October 9, 2021 — Kurgan Compass™ speaks to Vévaki’s frontman and founder Will Hunter about where the band is heading next, a bit about the musical stylings of last year’s Edda album, the instrumentation necessary to create ancient music, the new band members, and more.

As a folk music project brought to life by Will Hunter, Vévaki seeks to bring to life the stories and poems of the Norse Eddas by creating a unique blend of neofolk by using authentic sounds, traditional instruments, and improvised and explorative ways of singing. The band is on the rise, and unique in the sense they are one of only a handful of neofolk acts that have the skill to write lyrics in the Old Norse language, an early west-Germanic dialect that was widely spoken in ancient Scandinavia and Iceland.

Vévaki’s Will Hunter. Photo Credt: Bylgja Guðjónsdóttir Thorlacius

In July of 2021, Vévaki announced that Sigurboði Grétarsson — a well-known name in folk music circles, having collaborated with Will Hunter in the past as well as Danheim, Heldom, and Munknörr — would be joining along with Hrafnhildur Guðjónsdóttir and Gísli Gunnarsson.

In a statement from Vévaki’s Facebook page, Will Hunter wrote:

“…each of them [new members] brings their own unique element to the project, taking Vévaki’s sound to a level I have only ever dreamed about.”

Debuting with the single ‘Vegtamskviða’ in July of 2020, Vévaki began as a solo project although Sigurboði was already back then featured on some of the early material. Will first met Sigurboði through mutual friends at a festival in Hafnarfjörður, Iceland, who invited him to his tent where they quickly became friends realizing they shared similar ideas on musical creativity and instrumentation, which not long after resulted in the two featuring each other on various music projects.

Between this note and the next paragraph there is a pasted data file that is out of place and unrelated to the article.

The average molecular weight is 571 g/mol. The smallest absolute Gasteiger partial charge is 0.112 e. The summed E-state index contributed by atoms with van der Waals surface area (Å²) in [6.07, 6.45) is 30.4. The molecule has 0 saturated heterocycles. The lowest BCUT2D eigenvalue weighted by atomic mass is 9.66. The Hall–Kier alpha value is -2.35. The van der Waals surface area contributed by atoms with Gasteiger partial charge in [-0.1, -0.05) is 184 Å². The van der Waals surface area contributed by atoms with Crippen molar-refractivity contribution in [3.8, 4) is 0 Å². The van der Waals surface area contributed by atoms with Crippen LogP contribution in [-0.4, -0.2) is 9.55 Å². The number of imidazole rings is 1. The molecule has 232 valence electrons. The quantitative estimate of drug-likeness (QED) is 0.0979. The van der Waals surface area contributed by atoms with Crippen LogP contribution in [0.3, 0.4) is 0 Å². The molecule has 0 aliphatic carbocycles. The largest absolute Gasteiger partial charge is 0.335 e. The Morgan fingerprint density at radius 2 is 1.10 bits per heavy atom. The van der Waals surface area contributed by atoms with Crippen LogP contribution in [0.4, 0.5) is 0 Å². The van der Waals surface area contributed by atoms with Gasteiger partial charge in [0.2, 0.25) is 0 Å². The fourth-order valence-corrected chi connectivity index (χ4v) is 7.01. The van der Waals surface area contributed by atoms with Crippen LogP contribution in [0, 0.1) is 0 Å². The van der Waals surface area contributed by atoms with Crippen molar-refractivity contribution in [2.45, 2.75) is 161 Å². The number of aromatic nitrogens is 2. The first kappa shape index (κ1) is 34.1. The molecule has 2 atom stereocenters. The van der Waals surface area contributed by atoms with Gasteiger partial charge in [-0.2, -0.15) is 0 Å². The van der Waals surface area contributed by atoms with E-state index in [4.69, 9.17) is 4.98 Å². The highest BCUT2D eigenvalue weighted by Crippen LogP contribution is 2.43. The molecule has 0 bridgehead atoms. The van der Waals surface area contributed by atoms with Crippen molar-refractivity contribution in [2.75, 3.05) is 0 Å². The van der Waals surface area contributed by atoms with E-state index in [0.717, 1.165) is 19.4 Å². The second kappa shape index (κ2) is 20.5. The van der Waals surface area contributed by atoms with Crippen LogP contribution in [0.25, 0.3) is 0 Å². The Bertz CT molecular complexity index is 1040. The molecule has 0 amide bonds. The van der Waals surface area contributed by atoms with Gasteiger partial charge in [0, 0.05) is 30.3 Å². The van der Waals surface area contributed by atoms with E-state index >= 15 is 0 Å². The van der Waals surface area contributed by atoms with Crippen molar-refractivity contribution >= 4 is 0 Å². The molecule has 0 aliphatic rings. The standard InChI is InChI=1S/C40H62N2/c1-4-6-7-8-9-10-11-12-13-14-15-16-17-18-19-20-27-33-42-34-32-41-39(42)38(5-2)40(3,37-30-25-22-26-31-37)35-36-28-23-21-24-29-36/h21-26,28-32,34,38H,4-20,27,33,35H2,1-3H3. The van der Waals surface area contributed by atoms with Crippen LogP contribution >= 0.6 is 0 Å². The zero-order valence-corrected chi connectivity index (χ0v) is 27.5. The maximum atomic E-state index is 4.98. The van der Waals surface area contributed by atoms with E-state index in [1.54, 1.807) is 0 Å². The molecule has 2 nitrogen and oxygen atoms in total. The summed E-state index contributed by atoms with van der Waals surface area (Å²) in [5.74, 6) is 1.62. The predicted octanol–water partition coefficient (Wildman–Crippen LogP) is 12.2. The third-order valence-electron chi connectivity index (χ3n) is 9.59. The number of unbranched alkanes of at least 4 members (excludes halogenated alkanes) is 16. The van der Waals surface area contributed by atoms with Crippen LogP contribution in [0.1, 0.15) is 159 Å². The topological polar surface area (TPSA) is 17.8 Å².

Kurgan Compass™ reached out to Will Hunter to find out more about the musical talent involved in the creation of Vévaki’s releases, the future of the band, and the contribution the new members will provide — which will be heard on Vévaki’s next release (of which we know little so far.)
Will generously lent us his time — including answering all of our follow-up questions, for which we are genuinely grateful since we tend to improvise here at the Kurgan.
For the uninitiated, how would you define the sound of Vévaki?

I would describe Vévaki as dark neofolk, with many mythological and ritualistic themes, inspired by heathenism and animistic tradition. Our sound is meant to stir up these old feelings and ideas. Ways of living life through ritual, with the seasons, and in nature.

You recently announced that Sigurboði Grétarsson and Hrafnhildur Guðjónsdóttir would be joining the band, along with Gísli Gunnarsson and yourself, Will Hunter. How do you foresee this changing or expanding the sound of Vévaki?

New Vévaki members: Hrafnhildur Guðjónsdóttir, Sigurboði Grétarsson, and Gísli Gunnarsson.

Sigurboði and I have been playing music and writing together for a number of years. We have always shared a similar vision for our music, and share similar ideas on these concepts such as nature and the divine, animism, etc. As the two main songwriters, we are able to help each other expand on these ideas in ways we could never do on our own. Hrafnhildur brings about a much-needed feminine energy to Vévaki, which I think was missing from our music before. As for Gísli, his background is in a sort of modern classical, epic, and cinematic kind of world. His ambient sound beds and cinematic accents bring a sense of depth to our music which also brings our ideas to life in a really magical way. Gísli is very much the glue holding us together.